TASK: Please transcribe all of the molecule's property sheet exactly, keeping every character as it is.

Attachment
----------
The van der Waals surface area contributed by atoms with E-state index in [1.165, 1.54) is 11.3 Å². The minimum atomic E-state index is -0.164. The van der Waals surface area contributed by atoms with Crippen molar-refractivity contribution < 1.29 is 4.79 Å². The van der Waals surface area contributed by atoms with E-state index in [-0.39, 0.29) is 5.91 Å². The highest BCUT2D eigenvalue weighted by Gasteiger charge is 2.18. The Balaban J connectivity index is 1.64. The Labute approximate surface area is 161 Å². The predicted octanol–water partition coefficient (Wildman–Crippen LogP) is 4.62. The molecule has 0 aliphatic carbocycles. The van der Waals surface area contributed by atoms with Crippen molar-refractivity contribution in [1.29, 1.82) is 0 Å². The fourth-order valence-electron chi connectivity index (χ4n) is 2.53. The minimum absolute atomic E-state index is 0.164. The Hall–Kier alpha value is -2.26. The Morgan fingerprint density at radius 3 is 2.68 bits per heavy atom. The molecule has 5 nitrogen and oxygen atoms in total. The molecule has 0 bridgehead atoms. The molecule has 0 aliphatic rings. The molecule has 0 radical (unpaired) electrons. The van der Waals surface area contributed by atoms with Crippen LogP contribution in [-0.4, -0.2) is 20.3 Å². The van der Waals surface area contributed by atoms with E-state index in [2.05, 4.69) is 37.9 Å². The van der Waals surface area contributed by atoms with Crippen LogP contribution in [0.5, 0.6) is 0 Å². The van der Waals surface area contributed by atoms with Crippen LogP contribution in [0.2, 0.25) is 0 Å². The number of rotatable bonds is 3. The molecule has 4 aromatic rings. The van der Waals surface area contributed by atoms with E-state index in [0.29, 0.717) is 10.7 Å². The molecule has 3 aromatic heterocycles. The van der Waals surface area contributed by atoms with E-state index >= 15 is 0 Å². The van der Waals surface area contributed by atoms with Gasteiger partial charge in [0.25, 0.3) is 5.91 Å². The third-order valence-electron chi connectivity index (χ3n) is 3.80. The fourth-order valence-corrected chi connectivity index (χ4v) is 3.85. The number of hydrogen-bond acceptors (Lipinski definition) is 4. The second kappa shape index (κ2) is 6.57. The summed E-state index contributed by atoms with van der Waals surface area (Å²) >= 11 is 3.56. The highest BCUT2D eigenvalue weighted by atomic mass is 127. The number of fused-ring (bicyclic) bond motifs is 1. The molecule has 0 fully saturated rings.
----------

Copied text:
The van der Waals surface area contributed by atoms with E-state index in [1.165, 1.54) is 11.3 Å². The minimum atomic E-state index is -0.164. The van der Waals surface area contributed by atoms with Crippen molar-refractivity contribution < 1.29 is 4.79 Å². The van der Waals surface area contributed by atoms with E-state index in [-0.39, 0.29) is 5.91 Å². The highest BCUT2D eigenvalue weighted by Gasteiger charge is 2.18. The Balaban J connectivity index is 1.64. The Labute approximate surface area is 161 Å². The predicted octanol–water partition coefficient (Wildman–Crippen LogP) is 4.62. The molecule has 0 aliphatic carbocycles. The van der Waals surface area contributed by atoms with Crippen molar-refractivity contribution in [1.29, 1.82) is 0 Å². The fourth-order valence-electron chi connectivity index (χ4n) is 2.53. The minimum absolute atomic E-state index is 0.164. The Hall–Kier alpha value is -2.26. The Morgan fingerprint density at radius 3 is 2.68 bits per heavy atom. The molecule has 5 nitrogen and oxygen atoms in total. The molecule has 0 bridgehead atoms. The molecule has 0 aliphatic rings. The molecule has 0 radical (unpaired) electrons. The van der Waals surface area contributed by atoms with Crippen LogP contribution in [-0.4, -0.2) is 20.3 Å². The van der Waals surface area contributed by atoms with E-state index in [2.05, 4.69) is 37.9 Å². The van der Waals surface area contributed by atoms with Crippen LogP contribution in [0.5, 0.6) is 0 Å². The van der Waals surface area contributed by atoms with Crippen LogP contribution in [0.2, 0.25) is 0 Å². The number of rotatable bonds is 3. The molecule has 4 aromatic rings. The van der Waals surface area contributed by atoms with E-state index in [0.29, 0.717) is 10.7 Å². The molecule has 3 aromatic heterocycles. The van der Waals surface area contributed by atoms with E-state index >= 15 is 0 Å². The van der Waals surface area contributed by atoms with Gasteiger partial charge in [0.25, 0.3) is 5.91 Å². The third-order valence-electron chi connectivity index (χ3n) is 3.80. The fourth-order valence-corrected chi connectivity index (χ4v) is 3.85. The number of hydrogen-bond acceptors (Lipinski definition) is 4. The second kappa shape index (κ2) is 6.57. The summed E-state index contributed by atoms with van der Waals surface area (Å²) >= 11 is 3.56. The highest BCUT2D eigenvalue weighted by atomic mass is 127. The number of fused-ring (bicyclic) bond motifs is 1. The molecule has 0 fully saturated rings.